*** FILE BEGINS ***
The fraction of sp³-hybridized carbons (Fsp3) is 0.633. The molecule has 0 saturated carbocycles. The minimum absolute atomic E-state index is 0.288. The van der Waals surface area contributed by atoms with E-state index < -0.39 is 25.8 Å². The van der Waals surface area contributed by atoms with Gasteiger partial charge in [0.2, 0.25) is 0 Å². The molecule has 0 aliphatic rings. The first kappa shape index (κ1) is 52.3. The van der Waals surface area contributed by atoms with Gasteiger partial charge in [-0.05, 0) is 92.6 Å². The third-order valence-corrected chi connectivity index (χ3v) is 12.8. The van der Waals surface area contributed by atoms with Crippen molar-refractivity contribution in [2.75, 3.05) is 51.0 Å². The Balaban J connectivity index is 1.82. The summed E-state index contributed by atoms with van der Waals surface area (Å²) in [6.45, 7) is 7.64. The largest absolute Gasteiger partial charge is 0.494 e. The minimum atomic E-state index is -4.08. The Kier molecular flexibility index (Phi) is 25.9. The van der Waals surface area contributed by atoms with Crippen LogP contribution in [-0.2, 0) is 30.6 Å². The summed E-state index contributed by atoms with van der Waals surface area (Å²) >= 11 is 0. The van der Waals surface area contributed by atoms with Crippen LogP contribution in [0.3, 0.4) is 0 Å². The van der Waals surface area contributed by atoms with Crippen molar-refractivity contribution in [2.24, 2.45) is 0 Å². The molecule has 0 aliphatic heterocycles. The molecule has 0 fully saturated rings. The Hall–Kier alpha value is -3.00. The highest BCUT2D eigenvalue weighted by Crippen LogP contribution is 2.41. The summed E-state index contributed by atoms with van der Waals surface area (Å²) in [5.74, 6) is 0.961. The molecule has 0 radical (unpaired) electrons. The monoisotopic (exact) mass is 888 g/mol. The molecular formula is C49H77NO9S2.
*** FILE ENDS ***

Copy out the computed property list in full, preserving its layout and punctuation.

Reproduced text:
The fraction of sp³-hybridized carbons (Fsp3) is 0.633. The molecule has 0 saturated carbocycles. The minimum absolute atomic E-state index is 0.288. The van der Waals surface area contributed by atoms with E-state index < -0.39 is 25.8 Å². The van der Waals surface area contributed by atoms with Gasteiger partial charge in [0.2, 0.25) is 0 Å². The molecule has 0 aliphatic rings. The first kappa shape index (κ1) is 52.3. The van der Waals surface area contributed by atoms with Gasteiger partial charge in [-0.05, 0) is 92.6 Å². The third-order valence-corrected chi connectivity index (χ3v) is 12.8. The van der Waals surface area contributed by atoms with Crippen molar-refractivity contribution in [2.75, 3.05) is 51.0 Å². The Balaban J connectivity index is 1.82. The summed E-state index contributed by atoms with van der Waals surface area (Å²) in [6.45, 7) is 7.64. The largest absolute Gasteiger partial charge is 0.494 e. The minimum atomic E-state index is -4.08. The Kier molecular flexibility index (Phi) is 25.9. The van der Waals surface area contributed by atoms with Crippen LogP contribution in [-0.2, 0) is 30.6 Å². The summed E-state index contributed by atoms with van der Waals surface area (Å²) >= 11 is 0. The van der Waals surface area contributed by atoms with Crippen LogP contribution in [0.3, 0.4) is 0 Å². The van der Waals surface area contributed by atoms with Crippen molar-refractivity contribution in [2.24, 2.45) is 0 Å². The molecule has 0 aliphatic heterocycles. The molecule has 0 fully saturated rings. The Hall–Kier alpha value is -3.00. The highest BCUT2D eigenvalue weighted by Crippen LogP contribution is 2.41. The summed E-state index contributed by atoms with van der Waals surface area (Å²) in [5.74, 6) is 0.961. The molecule has 0 radical (unpaired) electrons. The monoisotopic (exact) mass is 888 g/mol. The molecular formula is C49H77NO9S2.